Commissioners to hear from mortgage company on hook for $253,000 lien

INDIAN RIVER COUNTY — An attorney representing a mortgage company on the hook for more than $250,000 in liens will ask the Indian River County Board of Commissioners Tuesday morning to cut the amount to $90,000.

The attorney, Bruce Barkett, plans to tell commissioners that the mortgage company has a sale agreement for the former Lewis Barton property, located on the barrier island, which is supposed to close on Jan. 29. That sale has a purchase price of $960,000 to David Kateb, according to county records. His visit comes two weeks after County Attorney Will Collins asked commissioners to forgive all but $82,000 of the lien – an amount that would have covered the county’s investment in the code enforcement issue.

Commissioner Wesley Davis, at that time, said that if the mortgage company, City First Mortgage Co., had provided a letter of sale, he would have considered the request.

Commissioner Gary Wheeler said at the Jan. 5 meeting that he did not have a lot of sympathy for City First, explaining that the lien had been placed on the property five years before the mortgage was issued.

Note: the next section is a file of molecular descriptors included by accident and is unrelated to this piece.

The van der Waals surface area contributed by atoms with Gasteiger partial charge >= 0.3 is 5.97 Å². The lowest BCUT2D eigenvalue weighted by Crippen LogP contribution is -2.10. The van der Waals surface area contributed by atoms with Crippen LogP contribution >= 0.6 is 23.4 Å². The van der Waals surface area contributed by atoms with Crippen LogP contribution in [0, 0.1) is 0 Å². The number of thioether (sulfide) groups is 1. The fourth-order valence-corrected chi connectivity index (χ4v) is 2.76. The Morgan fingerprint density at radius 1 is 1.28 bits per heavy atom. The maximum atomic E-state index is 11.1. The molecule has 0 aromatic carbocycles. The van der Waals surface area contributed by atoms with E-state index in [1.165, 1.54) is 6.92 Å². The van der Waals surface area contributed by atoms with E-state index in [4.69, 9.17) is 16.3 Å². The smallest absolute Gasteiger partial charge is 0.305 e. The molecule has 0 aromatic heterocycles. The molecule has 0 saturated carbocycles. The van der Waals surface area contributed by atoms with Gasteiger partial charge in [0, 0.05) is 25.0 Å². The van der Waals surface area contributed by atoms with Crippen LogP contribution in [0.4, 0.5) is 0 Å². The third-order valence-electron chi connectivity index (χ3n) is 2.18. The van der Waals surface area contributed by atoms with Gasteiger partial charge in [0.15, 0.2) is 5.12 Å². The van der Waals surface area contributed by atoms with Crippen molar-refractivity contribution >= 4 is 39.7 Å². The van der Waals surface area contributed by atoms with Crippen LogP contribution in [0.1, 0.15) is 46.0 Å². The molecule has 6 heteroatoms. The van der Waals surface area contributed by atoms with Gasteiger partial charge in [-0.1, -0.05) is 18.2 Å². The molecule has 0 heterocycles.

In a letter to County Administrator Joe Baird, Barkett wrote that a misunderstanding or a miscommunication led to no one from City First attending the Jan. 5 board meeting.

“City First’s loan to Barton has been a nightmare,” Barkett wrote, explaining that the company was forced to litigate foreclosure and other issues for more than six years and at considerable cost.

“Certainly, City First was not the wrongdoer in this debacle,” Barkett wrote later in the letter, “but is simply trying to get this property sold to a buyer who will replace the existing mess with a home which is in compliance with the law, and whose owner can begin to pay property taxes accordingly.”

The battle over the property started in the mid to late 1990s, when fines began accruing at a rate of $100 a day in 1997 for a concrete sea wall Barton attempted to build.

In 2006, the fines stopped because Hurricane Jeanne blew through, ripping off the roof and second story, forcing Barton to tear down the house.

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